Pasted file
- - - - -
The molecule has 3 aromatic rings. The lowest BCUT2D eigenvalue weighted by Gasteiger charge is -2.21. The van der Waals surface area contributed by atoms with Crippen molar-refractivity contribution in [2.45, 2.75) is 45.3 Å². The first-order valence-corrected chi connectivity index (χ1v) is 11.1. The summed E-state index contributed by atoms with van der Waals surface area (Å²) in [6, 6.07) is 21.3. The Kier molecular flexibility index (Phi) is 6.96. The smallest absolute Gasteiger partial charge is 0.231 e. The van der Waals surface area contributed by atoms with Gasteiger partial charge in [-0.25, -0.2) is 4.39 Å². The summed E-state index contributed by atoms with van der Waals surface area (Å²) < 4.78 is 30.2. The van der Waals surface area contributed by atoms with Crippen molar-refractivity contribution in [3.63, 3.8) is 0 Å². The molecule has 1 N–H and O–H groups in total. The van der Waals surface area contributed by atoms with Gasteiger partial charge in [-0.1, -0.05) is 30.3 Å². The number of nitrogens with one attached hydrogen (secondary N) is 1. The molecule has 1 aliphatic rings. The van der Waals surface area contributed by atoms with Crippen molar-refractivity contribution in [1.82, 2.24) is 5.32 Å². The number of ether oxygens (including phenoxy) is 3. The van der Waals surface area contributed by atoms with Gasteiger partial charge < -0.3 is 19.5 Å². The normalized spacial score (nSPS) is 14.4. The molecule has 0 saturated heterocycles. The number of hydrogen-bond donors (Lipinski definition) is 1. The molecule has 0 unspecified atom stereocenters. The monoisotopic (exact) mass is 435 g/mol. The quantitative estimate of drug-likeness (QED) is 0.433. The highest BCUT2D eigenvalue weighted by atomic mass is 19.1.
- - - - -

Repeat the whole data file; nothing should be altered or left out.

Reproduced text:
The molecule has 3 aromatic rings. The lowest BCUT2D eigenvalue weighted by Gasteiger charge is -2.21. The van der Waals surface area contributed by atoms with Crippen molar-refractivity contribution in [2.45, 2.75) is 45.3 Å². The first-order valence-corrected chi connectivity index (χ1v) is 11.1. The summed E-state index contributed by atoms with van der Waals surface area (Å²) in [6, 6.07) is 21.3. The Kier molecular flexibility index (Phi) is 6.96. The smallest absolute Gasteiger partial charge is 0.231 e. The van der Waals surface area contributed by atoms with Gasteiger partial charge in [-0.25, -0.2) is 4.39 Å². The summed E-state index contributed by atoms with van der Waals surface area (Å²) < 4.78 is 30.2. The van der Waals surface area contributed by atoms with Crippen molar-refractivity contribution in [3.63, 3.8) is 0 Å². The molecule has 1 N–H and O–H groups in total. The van der Waals surface area contributed by atoms with Gasteiger partial charge in [-0.1, -0.05) is 30.3 Å². The number of nitrogens with one attached hydrogen (secondary N) is 1. The molecule has 1 aliphatic rings. The van der Waals surface area contributed by atoms with Crippen molar-refractivity contribution in [1.82, 2.24) is 5.32 Å². The number of ether oxygens (including phenoxy) is 3. The van der Waals surface area contributed by atoms with Gasteiger partial charge < -0.3 is 19.5 Å². The normalized spacial score (nSPS) is 14.4. The molecule has 0 saturated heterocycles. The number of hydrogen-bond donors (Lipinski definition) is 1. The molecule has 0 unspecified atom stereocenters. The monoisotopic (exact) mass is 435 g/mol. The quantitative estimate of drug-likeness (QED) is 0.433. The highest BCUT2D eigenvalue weighted by atomic mass is 19.1.